Even the cannibal knows that it is wrong to deliberately take innocent human life; what he claims is that the people in the other tribe aren't human. I strongly suspect that deep down, even the cannibal knows better. Why else does he perform elaborate expiatory rituals before taking their lives?
Q: How then do we know the natural law?
Budziszewski: There seem to be at least four different ways that "what we can't not know" is known. In the spirit of St. Paul's remark that God has not left himself without witness among the nations, these might be called the Four Witnesses.
First, and in one sense the most fundamental, is the witness of deep conscience -- the awareness of the moral basics that has traditionally been called synderesis. Although it can be suppressed and denied, and must be distinguished from conscious moral belief, it continues to operate even underground.
Second is the witness of the designedness of things in general, and consequently of the Designer, which some people have called the "sensus divinitatis."
In another sense this is even more fundamental than deep conscience, because unless deep conscience has been designed to tell us truth, there is no reason to take deep conscience seriously. That, by the way, is the cardinal problem of so-called evolutionary ethics.
Third is the witness of the particulars of our own design. An example is the complementarity of the sexes: There is something missing in the makeup of the man which can be completed only by the woman, and something missing in the makeup of the woman which can be completed only by the man. Don't we all really know that?
I cannot be completed by my mirror image; I am made for the Other. A Christian, of course, suspects that this prepares us for intimacy with God, for whom we were also made, but who is even more Other.
Last is the witness of natural consequences. Those who cut themselves bleed; those who abandon their children have none to stroke their brows when they are old; those who suppress their moral knowledge become even stupider than they had intended. And so it goes.
We may think of this witness as the teacher of last resort, the one we are forced to confront when we have ignored the other three.
Q: I understand that you and your wife are to be received into the Catholic Church at Easter. Did your study of natural law lead to your decision to become Catholic?
Budziszewski: No, but it had something to do with it. I will always be grateful for what I learned in evangelical Protestantism, among other things its fierce loyalty to the truth and authority of the Bible.
If you do believe that the Bible comes from God, however, then you have to believe that the natural law comes from him, too, because the Bible so plainly presupposes and points to it.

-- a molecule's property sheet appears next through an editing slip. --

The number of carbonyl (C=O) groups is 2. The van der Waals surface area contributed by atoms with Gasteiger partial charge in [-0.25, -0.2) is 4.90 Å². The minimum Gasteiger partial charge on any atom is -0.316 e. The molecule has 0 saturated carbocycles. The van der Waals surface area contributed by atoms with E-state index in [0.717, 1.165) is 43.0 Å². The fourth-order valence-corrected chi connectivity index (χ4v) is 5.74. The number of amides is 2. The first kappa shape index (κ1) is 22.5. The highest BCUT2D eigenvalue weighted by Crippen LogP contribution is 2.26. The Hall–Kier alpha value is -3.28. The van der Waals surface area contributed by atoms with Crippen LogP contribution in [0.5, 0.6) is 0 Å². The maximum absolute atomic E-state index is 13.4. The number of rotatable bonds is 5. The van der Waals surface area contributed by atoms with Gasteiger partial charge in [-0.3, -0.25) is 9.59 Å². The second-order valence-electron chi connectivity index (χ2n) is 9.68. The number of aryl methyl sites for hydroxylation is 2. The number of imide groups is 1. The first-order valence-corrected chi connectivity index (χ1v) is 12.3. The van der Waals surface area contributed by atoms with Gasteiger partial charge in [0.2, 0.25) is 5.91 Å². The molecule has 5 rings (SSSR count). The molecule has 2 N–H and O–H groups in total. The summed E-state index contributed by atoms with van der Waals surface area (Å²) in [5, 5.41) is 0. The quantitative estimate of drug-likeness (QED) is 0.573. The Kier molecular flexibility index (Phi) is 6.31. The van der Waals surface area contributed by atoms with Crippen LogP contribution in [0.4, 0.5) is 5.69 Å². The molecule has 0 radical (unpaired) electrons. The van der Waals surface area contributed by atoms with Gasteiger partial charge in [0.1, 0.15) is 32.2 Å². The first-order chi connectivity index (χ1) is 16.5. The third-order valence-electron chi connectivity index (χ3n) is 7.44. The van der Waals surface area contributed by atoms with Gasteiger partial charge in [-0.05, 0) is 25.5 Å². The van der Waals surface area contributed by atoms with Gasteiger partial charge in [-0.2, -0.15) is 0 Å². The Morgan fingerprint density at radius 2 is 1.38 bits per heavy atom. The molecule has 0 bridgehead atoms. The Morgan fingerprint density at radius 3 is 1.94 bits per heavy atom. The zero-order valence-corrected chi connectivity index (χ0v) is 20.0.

In particular, it confirms all Four Witnesses: Consider for example its confirmation of the witness of deep conscience in Romans 2:14-15, which I have mentioned already, and its confirmation of the witness of natural consequences in Galatians 6:7. For this reason, I was deeply perplexed that Protestantism did not teach the natural law, and that some influential Protestant writers even condemned belief in natural law as unbiblical and pagan.
Of course I couldn't help wondering why the only place where this deeply biblical doctrine was preserved in its purity was the Catholic Church. This was especially unsettling because, according to Protestant prejudice, the Catholic Church does not take holy Scripture seriously.
Q: It seems that after a long period of skepticism, Protestants have begun to embrace the natural law tradition in recent years. What accounts for this change?
Budziszewski: This welcome change is more a return than a reversal, because the earliest Reformers believed strongly in natural law.
John Calvin remarked: "Now, as it is evident that the law of God which we call moral, is nothing else than the testimony of natural law, and of that conscience which God has engraven on the minds of men, the whole of this equity of which we now speak is prescribed in it. Hence it alone ought to be the aim, the rule, and the end of all law."
Martin Luther made similar remarks. This is one of a number of Catholic beliefs that Protestants used to accept but have over the years given up.
What happened in recent years to bring conservative Protestants back to natural law is that the culture became biblically illiterate. In former generations, Protestants could speak with their neighbors about shared concerns in the language of holy Scripture, because their neighbors knew the Bible and respected it.
Today that is impossible. The new situation requires quoting the Bible less, but following its apologetical example more closely.
Consider the example of St. Paul. When he broached Christian topics with pagans, he didn't pull Scripture verses from his pocket. Instead he appealed to things they knew at some level already.
More and more, Protestants are finding that they must now do as Paul did. In the broadest sense, however, what Paul was following was the method of natural law.
[Friday: When natural law is ignored]